Much was made of Clinton's acceptance of the fact that US money and arms play a decisive role in fueling the Mexican drug trade and violence and her repudiation of claims made in the media and by sections of the US military and foreign policy establishment that Mexico is on the verge of becoming a "failed state."

This aspect of the trip represented an exercise in damage control, under conditions in which Washington has increasingly antagonized Mexico, in no small measure through the repeal earlier this month of a pilot program allowing a limited number of Mexican long-haul trucks to travel US highways. Mexico denounced the move as protectionism and imposed $2.4 billion worth of tariffs on US goods in retaliation.

Clinton announced while in Mexico City that the US is providing the Mexican army with five Blackhawk assault helicopters and the Mexican navy with a reconnaissance plane to "respond aggressively" to drug traffickers.

"The criminals and kingpins spreading violence are trying to corrode the foundations of law, order, friendship and trust between us that support our continent," Clinton declared Wednesday at a joint press conference with Mexican Foreign Relations Secretary Patricia Espinosa. "They will fail."

The rhetoric, employing the pseudo-democratic phrasemongering of the "war on terrorism," ignores the obvious. The "kingpins" aren't concerned with "corroding" the values extolled by Clinton. Their principal motivation is no different than that of the bankers and financiers on Wall Street: profit.

There is ample evidence that US bankers are among the principal beneficiaries of drug profits. Earlier this year, the head of the United Nations Office on Drugs and Crime (UNODC) said his agency had found mounting indications that money from drug trafficking was playing a key role in the bailout of failing banks.

"Interbank loans were funded by money that originated from drug trade and other illegal activities," UNODC Executive Director Antonio Maria Costa told the Austrian magazine Profil. There were "signs that some banks were rescued in that way," he added.

As for the hundreds of thousands of people involved in one form or another in the lower ranks of the drug trade, their objective is obtaining an income and escaping the poverty that afflicts over half of Mexico's 104 million people.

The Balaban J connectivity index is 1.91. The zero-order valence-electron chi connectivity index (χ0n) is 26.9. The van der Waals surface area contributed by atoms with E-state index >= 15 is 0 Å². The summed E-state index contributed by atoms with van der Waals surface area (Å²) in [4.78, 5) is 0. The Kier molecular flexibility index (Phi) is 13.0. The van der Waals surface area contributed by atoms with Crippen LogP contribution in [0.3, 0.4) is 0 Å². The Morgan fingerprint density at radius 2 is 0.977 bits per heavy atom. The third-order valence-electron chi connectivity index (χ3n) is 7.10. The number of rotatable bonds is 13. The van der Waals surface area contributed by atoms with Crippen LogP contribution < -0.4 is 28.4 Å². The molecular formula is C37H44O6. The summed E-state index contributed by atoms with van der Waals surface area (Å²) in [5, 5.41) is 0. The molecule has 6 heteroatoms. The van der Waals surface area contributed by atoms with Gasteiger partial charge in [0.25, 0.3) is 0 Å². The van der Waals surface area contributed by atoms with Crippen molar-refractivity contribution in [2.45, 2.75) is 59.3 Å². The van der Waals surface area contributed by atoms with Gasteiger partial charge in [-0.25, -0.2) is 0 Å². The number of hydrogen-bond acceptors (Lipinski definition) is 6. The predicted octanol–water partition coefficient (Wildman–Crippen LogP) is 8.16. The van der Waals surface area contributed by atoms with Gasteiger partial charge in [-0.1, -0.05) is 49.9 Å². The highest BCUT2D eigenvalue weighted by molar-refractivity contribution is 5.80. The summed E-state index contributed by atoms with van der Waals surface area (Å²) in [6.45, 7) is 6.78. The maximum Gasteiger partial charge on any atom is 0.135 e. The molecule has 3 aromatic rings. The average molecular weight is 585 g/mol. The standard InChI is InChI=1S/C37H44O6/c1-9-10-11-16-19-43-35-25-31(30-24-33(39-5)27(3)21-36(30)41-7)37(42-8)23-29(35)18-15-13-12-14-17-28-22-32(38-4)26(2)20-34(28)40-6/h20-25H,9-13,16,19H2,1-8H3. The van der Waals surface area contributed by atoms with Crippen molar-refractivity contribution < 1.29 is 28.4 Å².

"Clearly what we have done has not worked," Clinton said in relation to the US "war on drugs." But the reality is that the program being launched by the Obama administration in relation to Mexico represents a continuation and escalation of that same policy, treating the complex and deeply rooted problems associated with drugs as a security question to be solved through military action.

That this policy has been a failure is indisputable. The number of people taking illegal drugs in the US has not declined, nor has the supply of drugs, despite the US spending an estimated $2.5 trillion over the past four decades in its "war on drugs" and increasing the US prison population seven-fold in the last 30 years, in large part due to drug-related convictions.

The failure is inevitable, given that the policy treats what is essentially a question of social conditions and public health as a military campaign to be won with increased firepower and measured by the number of narco-traffickers killed or imprisoned.

Nothing said by Clinton or the other US officials who have spoken on the drug violence in Mexico has addressed the conditions of poverty there. Nor have any proposals been made to curtail the demand for illegal drugs in the US, either through decriminalization of drug use or expanded drug treatment programs.

Why would the US administration continue and even escalate a policy that its chief foreign policy representative admits is a failure? The answer lies in the fact that the "war on drugs," like the "war on terrorism," is a façade behind which are concealed strategic aims of US imperialism, which seeks to exert its hegemony over resource-rich regions of the globe by military means.

Mexico is the third largest source of US imported oil, trailing only Saudi Arabia and Canada. In addition to military support, Washington has provided strong political backing to the Calderon government's bid to open the state-owned oil monopoly Pemex to foreign capitalist investment. The proposal is opposed by the overwhelming majority of the Mexican people.

For the Calderon government as well there is a large element of pretext in the escalating drug war. It has militarized the country under conditions of a deepening economic crisis and a growing potential for social explosions.

A poll conducted earlier this month by Mexico's leading polling firm found that nearly twice as many Mexicans saw the economy, unemployment and poverty as the main problems confronting the country as those who cited security and drug trafficking. In the same poll, 35 percent said that at least one member of their family had lost a job in the previous six months.

According to Mexico's National Institute of Statistics, 472,000 workers joined the ranks of the unemployed in January and February. Industrial production is in free fall, having declined 15 percent since last year, with many of the layoffs hitting export assembly plants (maquiladoras) operating in border cities like Ciudad Juarez, now subjected to an occupation by 10,000 Mexican troops and federal police.